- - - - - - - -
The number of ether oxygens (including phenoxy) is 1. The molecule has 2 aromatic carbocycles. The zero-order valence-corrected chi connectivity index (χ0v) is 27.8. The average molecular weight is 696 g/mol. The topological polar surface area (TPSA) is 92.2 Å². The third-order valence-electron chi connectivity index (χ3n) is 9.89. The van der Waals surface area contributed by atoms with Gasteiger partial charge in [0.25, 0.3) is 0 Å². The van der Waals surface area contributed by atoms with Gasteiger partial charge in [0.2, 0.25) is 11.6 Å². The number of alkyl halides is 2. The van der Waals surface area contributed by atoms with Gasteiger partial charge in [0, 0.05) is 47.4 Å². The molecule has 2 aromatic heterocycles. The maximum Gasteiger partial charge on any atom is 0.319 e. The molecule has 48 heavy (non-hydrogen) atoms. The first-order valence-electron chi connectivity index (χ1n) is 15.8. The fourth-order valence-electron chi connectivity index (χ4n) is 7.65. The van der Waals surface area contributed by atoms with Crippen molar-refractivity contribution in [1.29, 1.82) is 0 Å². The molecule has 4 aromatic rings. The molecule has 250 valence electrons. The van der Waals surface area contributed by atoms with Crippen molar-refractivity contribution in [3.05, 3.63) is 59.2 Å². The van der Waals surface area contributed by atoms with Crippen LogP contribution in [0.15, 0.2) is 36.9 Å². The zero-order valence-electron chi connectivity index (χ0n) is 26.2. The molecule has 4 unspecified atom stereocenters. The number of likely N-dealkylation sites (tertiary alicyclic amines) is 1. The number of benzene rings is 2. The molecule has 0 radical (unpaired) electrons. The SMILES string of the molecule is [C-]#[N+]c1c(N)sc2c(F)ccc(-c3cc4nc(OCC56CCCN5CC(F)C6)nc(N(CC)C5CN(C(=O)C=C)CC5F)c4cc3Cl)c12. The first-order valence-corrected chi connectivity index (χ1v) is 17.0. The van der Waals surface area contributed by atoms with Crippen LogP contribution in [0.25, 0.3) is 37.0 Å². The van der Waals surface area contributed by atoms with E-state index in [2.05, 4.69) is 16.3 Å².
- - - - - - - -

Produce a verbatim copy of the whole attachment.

The number of ether oxygens (including phenoxy) is 1. The molecule has 2 aromatic carbocycles. The zero-order valence-corrected chi connectivity index (χ0v) is 27.8. The average molecular weight is 696 g/mol. The topological polar surface area (TPSA) is 92.2 Å². The third-order valence-electron chi connectivity index (χ3n) is 9.89. The van der Waals surface area contributed by atoms with Gasteiger partial charge in [0.25, 0.3) is 0 Å². The van der Waals surface area contributed by atoms with Gasteiger partial charge in [0.2, 0.25) is 11.6 Å². The number of alkyl halides is 2. The van der Waals surface area contributed by atoms with Gasteiger partial charge in [0, 0.05) is 47.4 Å². The molecule has 2 aromatic heterocycles. The maximum Gasteiger partial charge on any atom is 0.319 e. The molecule has 48 heavy (non-hydrogen) atoms. The first-order valence-electron chi connectivity index (χ1n) is 15.8. The fourth-order valence-electron chi connectivity index (χ4n) is 7.65. The van der Waals surface area contributed by atoms with Crippen molar-refractivity contribution in [1.29, 1.82) is 0 Å². The molecule has 4 aromatic rings. The molecule has 250 valence electrons. The van der Waals surface area contributed by atoms with Crippen molar-refractivity contribution in [3.05, 3.63) is 59.2 Å². The van der Waals surface area contributed by atoms with Crippen LogP contribution in [0.15, 0.2) is 36.9 Å². The zero-order valence-electron chi connectivity index (χ0n) is 26.2. The molecule has 4 unspecified atom stereocenters. The number of likely N-dealkylation sites (tertiary alicyclic amines) is 1. The number of benzene rings is 2. The molecule has 0 radical (unpaired) electrons. The SMILES string of the molecule is [C-]#[N+]c1c(N)sc2c(F)ccc(-c3cc4nc(OCC56CCCN5CC(F)C6)nc(N(CC)C5CN(C(=O)C=C)CC5F)c4cc3Cl)c12. The first-order valence-corrected chi connectivity index (χ1v) is 17.0. The van der Waals surface area contributed by atoms with Crippen LogP contribution in [0.25, 0.3) is 37.0 Å². The van der Waals surface area contributed by atoms with E-state index in [2.05, 4.69) is 16.3 Å².